Article

Maintaining the continuum of en route care.

Division of Trauma and Surgical Critical Care, Department of Surgery, University Hospital, Cincinnati, OH, USA.
Critical care medicine (Impact Factor: 6.15). 08/2008; 36(7 Suppl):S377-82. DOI: 10.1097/CCM.0b013e31817e31e1
Source: PubMed

ABSTRACT As life-sustaining and life-preserving surgical capability is moved far forward, it creates the opportunity to salvage casualties who may have otherwise died of their wounds. The remarkable capabilities and effectiveness of the small, austere surgical resuscitation teams (mobile forward surgical team, flying ambulance surgical trauma, forward resuscitative surgery system teams) has been amply demonstrated during the recent conflicts of Operation Iraqi Freedom and Operation Enduring Freedom.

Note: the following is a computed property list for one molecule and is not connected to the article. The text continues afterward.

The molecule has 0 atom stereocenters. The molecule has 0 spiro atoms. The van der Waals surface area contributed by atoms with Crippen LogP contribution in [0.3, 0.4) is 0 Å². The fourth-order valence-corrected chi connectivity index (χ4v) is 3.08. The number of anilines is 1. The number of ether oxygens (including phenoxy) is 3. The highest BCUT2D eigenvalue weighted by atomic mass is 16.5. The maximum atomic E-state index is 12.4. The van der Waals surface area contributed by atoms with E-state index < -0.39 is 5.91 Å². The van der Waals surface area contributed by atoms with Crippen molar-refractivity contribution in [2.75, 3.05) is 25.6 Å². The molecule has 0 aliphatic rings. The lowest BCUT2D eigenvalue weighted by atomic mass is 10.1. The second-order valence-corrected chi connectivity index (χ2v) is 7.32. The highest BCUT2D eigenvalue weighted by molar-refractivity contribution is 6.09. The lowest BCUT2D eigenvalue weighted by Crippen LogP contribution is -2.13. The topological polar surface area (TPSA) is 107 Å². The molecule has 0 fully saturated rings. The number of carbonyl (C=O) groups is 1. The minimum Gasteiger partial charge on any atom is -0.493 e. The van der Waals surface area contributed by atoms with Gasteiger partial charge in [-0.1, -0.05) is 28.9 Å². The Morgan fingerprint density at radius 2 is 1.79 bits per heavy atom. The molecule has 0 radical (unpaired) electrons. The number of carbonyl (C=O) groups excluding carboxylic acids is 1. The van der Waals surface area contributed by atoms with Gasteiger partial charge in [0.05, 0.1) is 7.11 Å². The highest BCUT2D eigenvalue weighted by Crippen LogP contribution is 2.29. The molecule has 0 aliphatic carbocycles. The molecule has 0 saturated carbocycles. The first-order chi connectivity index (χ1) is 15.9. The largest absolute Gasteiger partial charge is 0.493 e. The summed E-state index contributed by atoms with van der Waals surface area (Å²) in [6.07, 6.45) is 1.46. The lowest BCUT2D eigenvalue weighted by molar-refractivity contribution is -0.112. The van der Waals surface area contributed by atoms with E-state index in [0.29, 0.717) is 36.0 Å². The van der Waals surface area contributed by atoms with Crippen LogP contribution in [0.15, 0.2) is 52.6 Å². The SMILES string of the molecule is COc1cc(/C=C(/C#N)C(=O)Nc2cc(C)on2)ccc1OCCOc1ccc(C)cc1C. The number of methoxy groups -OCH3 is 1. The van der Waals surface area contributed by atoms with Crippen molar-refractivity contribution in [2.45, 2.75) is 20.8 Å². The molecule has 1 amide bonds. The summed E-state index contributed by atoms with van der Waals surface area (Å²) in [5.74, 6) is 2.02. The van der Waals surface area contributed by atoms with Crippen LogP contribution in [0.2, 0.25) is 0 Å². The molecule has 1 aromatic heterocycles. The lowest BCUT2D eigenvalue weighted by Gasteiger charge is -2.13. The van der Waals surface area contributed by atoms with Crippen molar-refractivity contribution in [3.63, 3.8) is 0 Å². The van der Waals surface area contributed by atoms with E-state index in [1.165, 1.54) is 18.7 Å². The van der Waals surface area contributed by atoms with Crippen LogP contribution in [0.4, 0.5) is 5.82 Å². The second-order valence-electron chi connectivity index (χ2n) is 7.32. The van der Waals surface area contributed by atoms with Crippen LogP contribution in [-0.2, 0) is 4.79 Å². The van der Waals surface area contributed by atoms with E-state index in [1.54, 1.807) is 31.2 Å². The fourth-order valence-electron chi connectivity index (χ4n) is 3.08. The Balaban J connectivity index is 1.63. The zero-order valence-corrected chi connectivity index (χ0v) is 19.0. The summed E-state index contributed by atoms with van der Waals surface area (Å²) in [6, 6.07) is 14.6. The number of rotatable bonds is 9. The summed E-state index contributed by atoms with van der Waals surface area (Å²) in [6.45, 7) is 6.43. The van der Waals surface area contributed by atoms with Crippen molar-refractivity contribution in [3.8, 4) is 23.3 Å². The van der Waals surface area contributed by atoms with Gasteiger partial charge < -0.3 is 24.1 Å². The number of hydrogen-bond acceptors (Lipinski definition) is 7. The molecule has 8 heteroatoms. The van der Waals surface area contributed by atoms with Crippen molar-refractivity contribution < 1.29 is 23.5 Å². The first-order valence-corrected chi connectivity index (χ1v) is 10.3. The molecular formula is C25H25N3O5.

The life-saving capability of far-forward surgery creates the need for a new and unique capability, which is the cornerstone of the en route care continuum, namely, the ability to move stabilized, but not necessarily stable, patients. The current system of en route care serves as a primary and indispensable portion of the continuum of critical care.
The scope of this article describes the origins, composition, equipment sets, medical considerations, and future directions of the en route care support process and the U.S. Air Force Critical Care Aeromedical Transport Teams.

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